We all know what it’s like working with clients who misalign offline and online business concerns. This is especially true of clients running local businesses who know exactly who their competition is and what it takes to beat those competitors offline. However, that offline understanding often clouds the insight needed to win online in the SERPs.
One such client we have is a high-end real estate brokerage. Their most expensive listing at the moment is going for $19 million. If you’re interested in it, I can send along your contact info — I had to pass since I’m saving up for next year’s Bugatti Veyron W16 Quad Turbo. Or not.
Anyway, my clients are amazing at what they do. But because of their expertise, it’s difficult to sway them from opinions they hold. Unless I show them some data.
Here is one example of how I used competitive analysis to persuade my client to trust my recommendations.
Commence competitive analysis
When working with any client, it’s always great to know what their competitors are up to. When I took on this client, the first thing I did was figure out who’s beating them in the SERPs.
SEMrush’s competitor tool made this discovery process pretty simple. Just type in the client’s domain and then click “Competitors.” Easy.
Funny thing is, no matter how much a client thinks they know their competition, I’ve found that SEMrush will uncover at least one competitor that wasn’t on the radar before. This tool is a must-have.
New kid on the block
Yes, I did just reference a 90s boy band.
When performing the competitive analysis, I discovered a new competitor that the client hadn’t mentioned on my first call with them. So I used another SEMrush tool: Domain vs Domain. And here’s what I found:
Whoa, the new kid was more ubiquitous than cassette tapes of "Step by Step" in 1990. And the other discovery was that a main offline competitor (Competitor 2 in the table) really wasn’t a competitor at all online.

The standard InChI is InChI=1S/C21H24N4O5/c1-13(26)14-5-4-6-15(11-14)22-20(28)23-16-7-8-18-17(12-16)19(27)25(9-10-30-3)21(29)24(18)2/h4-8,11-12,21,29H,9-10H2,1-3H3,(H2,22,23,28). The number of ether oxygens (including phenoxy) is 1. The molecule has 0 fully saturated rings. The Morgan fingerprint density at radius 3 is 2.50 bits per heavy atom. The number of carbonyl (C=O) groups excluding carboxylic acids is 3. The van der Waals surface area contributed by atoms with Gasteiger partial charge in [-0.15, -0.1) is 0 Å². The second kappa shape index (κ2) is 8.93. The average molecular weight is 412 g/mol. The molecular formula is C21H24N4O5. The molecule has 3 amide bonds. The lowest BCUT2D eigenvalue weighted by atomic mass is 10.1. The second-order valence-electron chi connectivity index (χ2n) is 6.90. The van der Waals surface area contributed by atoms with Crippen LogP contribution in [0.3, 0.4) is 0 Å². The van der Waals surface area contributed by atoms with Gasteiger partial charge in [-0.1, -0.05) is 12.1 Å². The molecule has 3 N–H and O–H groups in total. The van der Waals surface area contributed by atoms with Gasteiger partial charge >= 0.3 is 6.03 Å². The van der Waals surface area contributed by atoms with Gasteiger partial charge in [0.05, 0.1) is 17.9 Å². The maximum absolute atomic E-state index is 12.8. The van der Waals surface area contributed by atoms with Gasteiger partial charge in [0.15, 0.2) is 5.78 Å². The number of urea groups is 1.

Breaking the news
Since I was new on the account, I told my team about the new competitor before talking to the client. Their response? “Oh yeah, we know they’re winning. But the client won’t listen to us because this other site’s listings are so low-class.”
But did we plainly lay the data out for the client to see what was going on? Nope.
So, armed with digestable data, I decided to forge ahead. And it worked.
The client couldn’t deny that this other site — which wasn’t even a real brokerage, just a site that posted MLS listings for an affiliate commission — was actually mopping the floor with us and our offline competitors.
What the "new kid" was doing
Content. But not even a lot of content, just regularly updated, applicable content to the target demographic. One of their blog posts ranked for a hot, school-related keyword. And they were increasing site engagement by providing e-books on buying and selling tips, as well as hosting pages that served as an introduction to the various neighborhoods in our city.
All of this data helped me make content strategy recommendations to my client. They might not have seen the need for this had I not presented what was actually going on in the SERPs.
Now we have several content pieces up that are performing remarkably well. We also have more content planned for the spring when the market really heats up.
So, if you have trouble convincing your client, use data from SEMrush to show them who is winning and who isn’t. Present it plainly to make the need undeniable. Your client will want to switch to your recommendation every time. Well, almost every time.
Shawn Cohen is the SEO Director at Standing Dog Interactive where he gets to work with a caring team of SEOs, social media consultants, copywriters and developers. His last article for SEMrush was, "Google Revamps the PageSpeed Extension Into a User-Friendly Tool."